Will IoT Hype Become a Reality in 2017?
Research reports place bold claims on the long-awaited arrival of the Internet of Things (IoT). Everyone from telecom service providers to chip-making companies, has been raving about connecting the future with their devices. After much hype, in the coming months and years we are set to see more and more actual IoT-enabled devices powering a range of different connected smart applications designed to improve how businesses operate and people live. On the surface of it, the vision of a connected world seems promising. But one question lingers: are the different technologies that IoT relies on really ready to support this new world?
Gartner analysts forecast that the market for IoT devices is poised to explode and will reach nearly 21 billion connected devices by 2020 according to Gartner. Industry reports such as by CCS Insight also estimate that the global wearable technology market will be worth $25 billion by 2020, indicating that the market is set to grow from 84 million units in 2015 to 245 million units in 2019. India is eyeing a share of 5 to 6 per cent in the USD 300 billion global IoT industry in the next five years as reported by Livemint. These enormous figures show that the IoT – in all its different forms – will span every aspect of our lives.
Complex communication technologies are needed
It goes without saying that with IoT we are facing a new era that relies on ubiquitous networks. Yet, as the future connected world takes shape, we need to solve the challenge posed by the web of complex interconnections. The real enabler for IoT is an inherent ability to distribute the monitoring and control of individual machines without a traditional ‘closed’ network.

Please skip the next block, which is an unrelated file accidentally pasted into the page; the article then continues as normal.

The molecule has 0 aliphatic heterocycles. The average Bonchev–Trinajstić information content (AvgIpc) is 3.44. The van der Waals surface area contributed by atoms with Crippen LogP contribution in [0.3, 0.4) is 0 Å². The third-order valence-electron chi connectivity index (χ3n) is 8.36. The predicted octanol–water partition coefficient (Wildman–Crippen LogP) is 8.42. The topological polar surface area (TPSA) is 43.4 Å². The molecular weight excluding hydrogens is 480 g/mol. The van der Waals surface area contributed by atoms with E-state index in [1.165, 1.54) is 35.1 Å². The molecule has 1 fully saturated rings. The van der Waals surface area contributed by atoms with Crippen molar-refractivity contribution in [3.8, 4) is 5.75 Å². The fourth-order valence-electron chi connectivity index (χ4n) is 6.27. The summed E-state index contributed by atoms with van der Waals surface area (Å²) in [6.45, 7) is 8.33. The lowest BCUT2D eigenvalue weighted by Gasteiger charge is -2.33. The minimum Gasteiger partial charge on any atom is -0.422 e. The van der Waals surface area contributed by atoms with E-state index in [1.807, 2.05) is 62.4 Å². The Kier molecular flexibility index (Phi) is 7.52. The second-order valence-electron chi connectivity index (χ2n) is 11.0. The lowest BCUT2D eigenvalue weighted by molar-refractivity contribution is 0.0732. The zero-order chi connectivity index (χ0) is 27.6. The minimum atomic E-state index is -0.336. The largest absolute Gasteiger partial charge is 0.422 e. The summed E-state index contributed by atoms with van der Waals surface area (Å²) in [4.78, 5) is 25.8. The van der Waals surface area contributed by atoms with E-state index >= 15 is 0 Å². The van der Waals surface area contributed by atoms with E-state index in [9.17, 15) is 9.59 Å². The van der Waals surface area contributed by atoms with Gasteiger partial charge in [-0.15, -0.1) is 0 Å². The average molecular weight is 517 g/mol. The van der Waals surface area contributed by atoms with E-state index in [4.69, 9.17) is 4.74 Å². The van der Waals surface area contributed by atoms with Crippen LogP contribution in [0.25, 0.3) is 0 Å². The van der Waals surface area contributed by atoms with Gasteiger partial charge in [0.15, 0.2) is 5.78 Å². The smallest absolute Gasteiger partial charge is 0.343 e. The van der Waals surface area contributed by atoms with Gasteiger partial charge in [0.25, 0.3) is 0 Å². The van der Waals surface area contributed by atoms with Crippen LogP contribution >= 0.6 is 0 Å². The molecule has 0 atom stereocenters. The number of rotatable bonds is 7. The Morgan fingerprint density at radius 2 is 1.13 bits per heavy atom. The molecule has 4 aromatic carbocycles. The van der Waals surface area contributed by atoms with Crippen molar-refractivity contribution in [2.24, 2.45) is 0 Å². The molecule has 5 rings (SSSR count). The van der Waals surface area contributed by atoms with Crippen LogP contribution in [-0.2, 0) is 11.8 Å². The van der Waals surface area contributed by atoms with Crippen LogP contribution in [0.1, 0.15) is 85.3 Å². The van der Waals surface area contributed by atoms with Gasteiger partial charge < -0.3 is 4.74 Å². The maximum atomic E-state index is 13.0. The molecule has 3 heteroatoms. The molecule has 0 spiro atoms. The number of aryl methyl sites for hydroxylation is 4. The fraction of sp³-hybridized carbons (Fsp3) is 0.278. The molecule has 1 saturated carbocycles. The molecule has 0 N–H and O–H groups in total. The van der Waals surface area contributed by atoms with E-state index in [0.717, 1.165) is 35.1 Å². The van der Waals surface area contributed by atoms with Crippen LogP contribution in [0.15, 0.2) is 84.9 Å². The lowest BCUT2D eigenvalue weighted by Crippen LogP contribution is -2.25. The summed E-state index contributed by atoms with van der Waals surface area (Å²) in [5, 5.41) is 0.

A big hurdle in the way of achieving the IoT dream is that there is no crossindustry drive to standardise IoT applications and the interfaces that people use to access them at present. There is also an over reliance on the user to manage their IoT applications in a way that brings them the most value. To illustrate, at the moment the smartphone is the key interface for IoT applications. But how is a user supposed to make sense of the IoT data they hold if they need to access hundreds of individual applications covering areas such as fitness, car diagnostics, energy monitoring, home security, irrigation systems and automated shopping? Consider this alongside the dozens of business and industrial applications they use at work – that’s a lot of work for your average smartphone user.
At the moment, IoT data sets may not be huge, but we are already seeing increasing complexity in different interconnected sets of data, in a smart home for example, where temperature sensors might be linked to the freezer to optimise energy consumption. These IoT ecosystems require highly sophisticated systems for communication and management to ensure interoperability and the seamless user experience that people crave.
Analysts Frost and Sullivan have highlighted that this lack of interoperability among devices and objects is a major hurdle for widespread IoT adoption; and arguably initiatives such as the Open Automotive Alliance – to establish standards for the Android platform for communication between mobile devices and vehicles – only address one part of the IoT puzzle. This is a business issue rather